The president of the local Summit ski mountaineering association and the United States, Ram Mikulas, does not mince words when referring to the vertical discipline of ski mountaineering.
“It’s pure suffering of endurance capacity in a short period of time,” Mikulas said. “And that’s where Grace is great.
Mikulas was referring to Grace Staberg. The 19-year-old from Silverthorne is the US team at the International Ski Mountaineering Federation’s world championships this week in Andorra. On Thursday, March 4, Staberg achieved her greatest accomplishment to date, en route to a silver medal as the youngest competitor in the U-20 uphill race.
“She can dig deep and can get into a cave of pain and just focus on the finish line,” Mikulas said. “It’s a very simple but very demanding discipline. A lot of people are nervous or afraid of it because it just hurts. In aerobics, you just put in maximum effort.
Staberg crossed the finish line of the 400-meter vertical gain course in 19 minutes and 32 seconds, 18 seconds off the championship pace of Staberg’s Italian friend Samantha Bertolina, who visited Summit County and stayed with Staberg in the summer of 2019 as part of an intercontinental ski mountaineering friendship.
The Staberg Silver Medal is a statement for American ski mountaineering in a sport historically dominated by European countries. It is also a testament to the commitment of her and her coaches to do everything in their power to ensure that the ambitious young American has competitive opportunities at the highest level despite all the obstacles she and the contingent have. Americans had to overcome amid the pandemic.
Staberg has spent the season living alone in the mountains of France and training with French ski mountaineering coach and legend Laetitia Roux after being forced to apply for and re-apply for a travel visa. Since coming to Europe, Staberg has competed in the Coupe de France and the World Cup.
While Staberg was coached by Roux overseas, her longtime coach Joe Howdyshell of Breckenridge – the head coach of the U.S. national team – helped organize and plan her training schedule from the snow. home. Howdyshell’s teamwork with Roux and other members of the American ski mountaineering community has made Staberg the only North American to compete in Andorra.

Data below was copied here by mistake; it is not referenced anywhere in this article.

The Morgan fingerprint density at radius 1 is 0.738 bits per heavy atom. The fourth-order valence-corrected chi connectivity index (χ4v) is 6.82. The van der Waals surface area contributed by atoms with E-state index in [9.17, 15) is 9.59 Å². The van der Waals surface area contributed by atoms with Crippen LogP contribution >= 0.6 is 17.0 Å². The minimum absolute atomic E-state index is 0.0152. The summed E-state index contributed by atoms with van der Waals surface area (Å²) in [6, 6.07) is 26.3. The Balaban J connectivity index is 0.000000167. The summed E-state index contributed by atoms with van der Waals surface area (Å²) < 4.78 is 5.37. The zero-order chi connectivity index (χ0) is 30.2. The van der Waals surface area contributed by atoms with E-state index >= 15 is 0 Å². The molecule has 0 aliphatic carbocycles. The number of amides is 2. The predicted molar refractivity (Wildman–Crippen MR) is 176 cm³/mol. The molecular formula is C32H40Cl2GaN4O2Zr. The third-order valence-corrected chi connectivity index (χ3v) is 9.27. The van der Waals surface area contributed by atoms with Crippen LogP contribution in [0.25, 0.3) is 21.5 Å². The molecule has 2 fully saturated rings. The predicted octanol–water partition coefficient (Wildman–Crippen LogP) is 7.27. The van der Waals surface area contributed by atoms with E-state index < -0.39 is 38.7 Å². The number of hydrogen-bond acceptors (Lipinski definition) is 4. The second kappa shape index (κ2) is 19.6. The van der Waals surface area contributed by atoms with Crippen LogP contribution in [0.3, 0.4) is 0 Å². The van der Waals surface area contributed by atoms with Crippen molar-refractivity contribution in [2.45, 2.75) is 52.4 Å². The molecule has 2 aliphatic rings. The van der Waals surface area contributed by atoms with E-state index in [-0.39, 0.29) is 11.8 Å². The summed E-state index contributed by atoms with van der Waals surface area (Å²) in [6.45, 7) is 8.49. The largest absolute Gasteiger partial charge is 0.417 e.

All of this led Staberg to take the lead with Bertolina before Staberg excelled in the competitive situation she loves the most.
“I really like the feeling of being completely exhausted,” she said. “I really like being able to push my limits. “
Howdyshell described Staberg as the kind of athlete who “knocks down one wall, then walks over to the next and starts nibbling at it.” He praised Staberg’s mental toughness for being isolated in a foreign country during the winter and staying positive despite some disappointing results earlier this season to finally climb onto the sport’s biggest stage.
For Howdyshell, Staberg’s entire journey this season is about who she is as a person. When she visited France months ago, it was in doubt if the French curfew and COVID-19 regulations would allow her to train for more than an hour a day.
Howdyshell said Staberg is an athlete who “knows what she wants”. Staberg said his goals for the future were twofold. On the one hand, it is his ultimate goal to win World Championships and World Cups at the U-20 and then senior level.
“I would like to be the best,” Staberg said.
“And then I think… a secondary goal that is important to me is to be a positive influence and inspiration for young athletes,” Staberg continued.
Mikulas said young American ski mountaineers from the Silver Fork Skimo Club in Utah to local Summit County athletes all admire Staberg and keep an eye out for his escapades in Europe.
And then there is the elephant in the ski mountaineering room: the Olympics. If and when the International Olympic Committee approves the sport for the 2026 Milano-Cortina Games, you can bet Italy will play their country’s strongest chances in all Olympic events, of which vertical numbers are a part.
And right next to an Italian snow hero like Bertolina, Staberg could be the American who introduces so many people in the United States to the new sport of the Olympics and continues to motivate young American girls everywhere.
“What she does helps them see what’s possible,” Mikulas said.